Judah said, “Bring her out and have her burned to death!”

25 As she was being brought out, she sent a message to her father-in-law. “I am pregnant by the man who owns these,” she said. And she added, “See if you recognize whose seal and cord and staff these are.”

26 Judah recognized them and said, “She is more righteous than I, since I wouldn’t give her to my son Shelah.” And he did not sleep with her again.

27 When the time came for her to give birth, there were twin boys in her womb. 28 As she was giving birth, one of them put out his hand; so the midwife took a scarlet thread and tied it on his wrist and said, “This one came out first.” 29 But when he drew back his hand, his brother came out, and she said, “So this is how you have broken out!” And he was named Perez. 30 Then his brother, who had the scarlet thread on his wrist, came out. And he was named Zerah.

If a mod could remove the “reload this page” part of the thread title, that’d be appreciated. Not sure how that got there.

This is a weird chapter to my modern eyes for sure. So hopefully there’s some more background than what we’re seeing here. A couple questions for the more learned amongst us:

  1. Do we know why Er was wicked?
  2. Was Judah sleeping with a prostitute OK (ie not wicked)?
  3. The red thread on the twins. Was birth order that important, esp when it came to twins? The stories we have gone through so far seem to eschew the birth order as either unimportant or overruleable by the father.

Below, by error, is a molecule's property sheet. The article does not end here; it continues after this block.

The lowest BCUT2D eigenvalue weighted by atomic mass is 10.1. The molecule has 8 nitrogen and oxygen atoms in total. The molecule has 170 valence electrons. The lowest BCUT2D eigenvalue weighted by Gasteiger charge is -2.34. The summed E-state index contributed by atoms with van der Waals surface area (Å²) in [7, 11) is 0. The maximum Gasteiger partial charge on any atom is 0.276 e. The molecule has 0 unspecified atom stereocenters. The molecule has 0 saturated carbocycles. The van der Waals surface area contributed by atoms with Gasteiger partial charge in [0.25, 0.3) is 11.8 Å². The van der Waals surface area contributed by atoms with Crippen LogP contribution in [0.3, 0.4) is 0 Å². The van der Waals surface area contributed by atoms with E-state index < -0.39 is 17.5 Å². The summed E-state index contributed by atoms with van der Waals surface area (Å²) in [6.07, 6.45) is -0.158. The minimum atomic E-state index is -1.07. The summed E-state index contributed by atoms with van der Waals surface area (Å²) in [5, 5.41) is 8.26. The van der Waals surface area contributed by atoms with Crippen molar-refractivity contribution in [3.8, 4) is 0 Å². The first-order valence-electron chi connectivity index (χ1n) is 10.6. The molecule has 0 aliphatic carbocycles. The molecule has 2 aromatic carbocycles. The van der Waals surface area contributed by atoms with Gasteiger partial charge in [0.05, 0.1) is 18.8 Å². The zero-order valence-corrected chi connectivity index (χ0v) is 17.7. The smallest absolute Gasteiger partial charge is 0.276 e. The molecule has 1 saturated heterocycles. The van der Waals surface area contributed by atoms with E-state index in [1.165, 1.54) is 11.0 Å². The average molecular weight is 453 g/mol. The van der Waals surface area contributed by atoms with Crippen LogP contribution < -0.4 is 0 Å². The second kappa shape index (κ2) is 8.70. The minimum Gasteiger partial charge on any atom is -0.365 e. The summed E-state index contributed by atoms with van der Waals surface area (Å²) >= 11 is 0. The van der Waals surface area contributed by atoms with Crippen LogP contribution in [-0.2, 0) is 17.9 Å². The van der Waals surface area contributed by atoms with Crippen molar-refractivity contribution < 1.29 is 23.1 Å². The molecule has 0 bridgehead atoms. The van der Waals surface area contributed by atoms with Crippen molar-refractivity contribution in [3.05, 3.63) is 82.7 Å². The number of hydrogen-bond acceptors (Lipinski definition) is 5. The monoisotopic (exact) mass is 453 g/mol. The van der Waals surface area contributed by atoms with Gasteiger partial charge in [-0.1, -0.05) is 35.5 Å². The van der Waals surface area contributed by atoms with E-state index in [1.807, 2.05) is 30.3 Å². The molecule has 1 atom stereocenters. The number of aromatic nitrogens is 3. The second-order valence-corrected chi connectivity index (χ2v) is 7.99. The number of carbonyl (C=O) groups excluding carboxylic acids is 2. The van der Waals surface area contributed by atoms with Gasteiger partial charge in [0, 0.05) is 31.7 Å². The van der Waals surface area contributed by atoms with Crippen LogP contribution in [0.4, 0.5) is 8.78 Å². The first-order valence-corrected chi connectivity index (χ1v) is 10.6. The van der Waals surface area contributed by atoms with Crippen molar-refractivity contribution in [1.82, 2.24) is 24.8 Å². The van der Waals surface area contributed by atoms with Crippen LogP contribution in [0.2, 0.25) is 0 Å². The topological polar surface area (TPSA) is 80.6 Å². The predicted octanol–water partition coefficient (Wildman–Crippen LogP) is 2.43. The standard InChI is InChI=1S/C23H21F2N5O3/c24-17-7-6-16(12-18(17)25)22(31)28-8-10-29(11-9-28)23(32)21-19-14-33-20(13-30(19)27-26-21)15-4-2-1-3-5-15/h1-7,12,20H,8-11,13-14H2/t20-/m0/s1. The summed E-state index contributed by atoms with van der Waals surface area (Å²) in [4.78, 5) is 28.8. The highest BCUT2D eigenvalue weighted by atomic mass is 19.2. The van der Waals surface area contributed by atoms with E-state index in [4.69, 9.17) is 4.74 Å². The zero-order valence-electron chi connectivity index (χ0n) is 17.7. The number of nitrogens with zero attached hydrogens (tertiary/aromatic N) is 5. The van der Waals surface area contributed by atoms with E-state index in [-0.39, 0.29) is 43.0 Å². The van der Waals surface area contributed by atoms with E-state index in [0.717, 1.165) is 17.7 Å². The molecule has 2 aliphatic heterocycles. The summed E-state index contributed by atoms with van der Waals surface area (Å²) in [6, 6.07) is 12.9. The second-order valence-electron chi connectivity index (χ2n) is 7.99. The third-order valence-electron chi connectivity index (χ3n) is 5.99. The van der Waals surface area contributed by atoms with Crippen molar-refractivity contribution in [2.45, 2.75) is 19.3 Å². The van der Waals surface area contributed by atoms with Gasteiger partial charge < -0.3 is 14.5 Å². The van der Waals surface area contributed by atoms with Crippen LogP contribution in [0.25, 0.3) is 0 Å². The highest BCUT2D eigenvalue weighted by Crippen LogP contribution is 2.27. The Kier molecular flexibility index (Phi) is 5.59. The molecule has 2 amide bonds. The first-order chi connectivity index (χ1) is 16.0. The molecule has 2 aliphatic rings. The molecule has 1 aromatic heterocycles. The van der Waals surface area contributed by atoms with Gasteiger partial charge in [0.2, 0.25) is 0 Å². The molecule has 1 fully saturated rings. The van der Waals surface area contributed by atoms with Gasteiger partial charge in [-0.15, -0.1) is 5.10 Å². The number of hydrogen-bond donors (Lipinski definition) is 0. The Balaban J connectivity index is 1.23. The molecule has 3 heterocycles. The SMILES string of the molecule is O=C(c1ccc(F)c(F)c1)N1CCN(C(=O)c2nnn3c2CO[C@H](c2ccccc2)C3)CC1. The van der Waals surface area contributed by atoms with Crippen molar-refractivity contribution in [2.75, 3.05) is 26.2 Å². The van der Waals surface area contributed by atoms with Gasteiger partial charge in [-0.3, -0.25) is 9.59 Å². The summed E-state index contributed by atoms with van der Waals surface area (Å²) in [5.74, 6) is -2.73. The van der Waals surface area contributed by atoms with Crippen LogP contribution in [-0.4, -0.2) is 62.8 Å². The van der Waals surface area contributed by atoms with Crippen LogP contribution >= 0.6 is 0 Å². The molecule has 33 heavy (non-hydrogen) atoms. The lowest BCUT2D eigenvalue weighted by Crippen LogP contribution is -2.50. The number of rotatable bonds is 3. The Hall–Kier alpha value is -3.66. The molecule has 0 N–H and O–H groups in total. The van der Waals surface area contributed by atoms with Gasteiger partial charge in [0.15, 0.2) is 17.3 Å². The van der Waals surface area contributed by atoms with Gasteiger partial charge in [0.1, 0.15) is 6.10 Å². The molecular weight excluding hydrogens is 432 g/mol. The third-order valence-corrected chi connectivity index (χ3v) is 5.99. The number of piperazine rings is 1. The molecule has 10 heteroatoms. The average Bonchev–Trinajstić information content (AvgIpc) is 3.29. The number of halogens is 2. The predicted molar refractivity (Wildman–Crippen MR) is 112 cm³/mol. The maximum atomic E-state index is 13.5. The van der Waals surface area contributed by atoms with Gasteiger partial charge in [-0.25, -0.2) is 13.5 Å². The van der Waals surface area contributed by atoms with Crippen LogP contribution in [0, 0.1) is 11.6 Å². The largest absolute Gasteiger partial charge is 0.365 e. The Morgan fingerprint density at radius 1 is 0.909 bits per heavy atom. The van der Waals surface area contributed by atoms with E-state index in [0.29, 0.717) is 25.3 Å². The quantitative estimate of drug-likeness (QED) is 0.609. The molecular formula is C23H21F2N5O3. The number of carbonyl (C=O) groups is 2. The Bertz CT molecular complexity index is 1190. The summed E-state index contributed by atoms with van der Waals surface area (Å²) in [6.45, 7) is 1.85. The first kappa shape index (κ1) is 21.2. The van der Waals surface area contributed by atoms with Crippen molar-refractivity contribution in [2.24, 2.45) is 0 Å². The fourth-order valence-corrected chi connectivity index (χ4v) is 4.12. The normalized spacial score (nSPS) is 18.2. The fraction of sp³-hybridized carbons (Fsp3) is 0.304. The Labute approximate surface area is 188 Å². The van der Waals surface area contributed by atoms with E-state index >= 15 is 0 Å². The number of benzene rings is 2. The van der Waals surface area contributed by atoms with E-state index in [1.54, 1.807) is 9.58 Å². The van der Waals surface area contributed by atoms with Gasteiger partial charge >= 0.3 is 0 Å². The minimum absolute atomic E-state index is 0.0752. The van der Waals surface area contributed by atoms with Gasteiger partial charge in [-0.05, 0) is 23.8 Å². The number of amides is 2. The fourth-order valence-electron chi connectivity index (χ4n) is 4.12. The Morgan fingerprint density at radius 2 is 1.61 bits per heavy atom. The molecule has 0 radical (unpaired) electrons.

Moderator comment: I’ve fixed the thread title as requested

Now, me as poster:
Yes, it’s a very weird story to modern eyes and seems like a weird digression. Joseph was at a cliff-hanger, sold into slavery in Egypt, and the text interjects “Meanwhile, back in Canaan” for a sexual exploit involving one of the brothers. It feels like a digression. However, there are interesting parallels between the two stories, it’s actually thoughtful compare/contrast.

  • In 38:1, Judah “went down”; in 39:1, Joseph “was taken down.”
  • Judah’s two sons die; Jacob thinks his son is dead
  • Clothing is used for deception in both stories
  • Both stories involve a kid
  • Judah succumbs to seduction (ch 38); Joseph resists seduction (ch 39)

An underlying theme of the Joseph story is justice: what you do to others is done to you. Judah caused his father to lose a child, so Judah loses two children. From our modern point of view, this is harsh, but from the point of view of 3000 years ago, not so much.

Taking stpauler’s questions first: